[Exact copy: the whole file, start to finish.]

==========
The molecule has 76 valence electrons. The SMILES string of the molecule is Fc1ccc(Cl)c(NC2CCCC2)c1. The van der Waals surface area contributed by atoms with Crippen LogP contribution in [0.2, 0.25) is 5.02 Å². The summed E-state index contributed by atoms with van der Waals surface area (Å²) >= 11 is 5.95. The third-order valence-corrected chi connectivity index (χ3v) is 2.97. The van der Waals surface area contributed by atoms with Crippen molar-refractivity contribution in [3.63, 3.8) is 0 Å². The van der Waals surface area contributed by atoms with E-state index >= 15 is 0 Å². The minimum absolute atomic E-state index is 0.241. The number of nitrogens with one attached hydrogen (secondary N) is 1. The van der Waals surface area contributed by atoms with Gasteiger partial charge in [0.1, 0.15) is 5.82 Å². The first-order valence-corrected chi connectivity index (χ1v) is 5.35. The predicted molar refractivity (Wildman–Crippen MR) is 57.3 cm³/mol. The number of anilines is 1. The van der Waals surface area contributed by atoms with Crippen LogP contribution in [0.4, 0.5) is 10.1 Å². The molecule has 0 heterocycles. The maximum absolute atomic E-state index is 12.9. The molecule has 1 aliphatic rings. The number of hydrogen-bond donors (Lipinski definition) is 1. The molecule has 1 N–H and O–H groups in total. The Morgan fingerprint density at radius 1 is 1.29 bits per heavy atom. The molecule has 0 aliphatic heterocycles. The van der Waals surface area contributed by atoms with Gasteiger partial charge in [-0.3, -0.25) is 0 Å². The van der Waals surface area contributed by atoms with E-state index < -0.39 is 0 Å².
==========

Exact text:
The molecule has 76 valence electrons. The SMILES string of the molecule is Fc1ccc(Cl)c(NC2CCCC2)c1. The van der Waals surface area contributed by atoms with Crippen LogP contribution in [0.2, 0.25) is 5.02 Å². The summed E-state index contributed by atoms with van der Waals surface area (Å²) >= 11 is 5.95. The third-order valence-corrected chi connectivity index (χ3v) is 2.97. The van der Waals surface area contributed by atoms with Crippen molar-refractivity contribution in [3.63, 3.8) is 0 Å². The van der Waals surface area contributed by atoms with E-state index >= 15 is 0 Å². The minimum absolute atomic E-state index is 0.241. The number of nitrogens with one attached hydrogen (secondary N) is 1. The van der Waals surface area contributed by atoms with Gasteiger partial charge in [0.1, 0.15) is 5.82 Å². The first-order valence-corrected chi connectivity index (χ1v) is 5.35. The predicted molar refractivity (Wildman–Crippen MR) is 57.3 cm³/mol. The number of anilines is 1. The van der Waals surface area contributed by atoms with Crippen LogP contribution in [0.4, 0.5) is 10.1 Å². The molecule has 0 heterocycles. The maximum absolute atomic E-state index is 12.9. The molecule has 1 aliphatic rings. The number of hydrogen-bond donors (Lipinski definition) is 1. The molecule has 1 N–H and O–H groups in total. The Morgan fingerprint density at radius 1 is 1.29 bits per heavy atom. The molecule has 0 aliphatic heterocycles. The van der Waals surface area contributed by atoms with Gasteiger partial charge in [-0.3, -0.25) is 0 Å². The van der Waals surface area contributed by atoms with E-state index < -0.39 is 0 Å².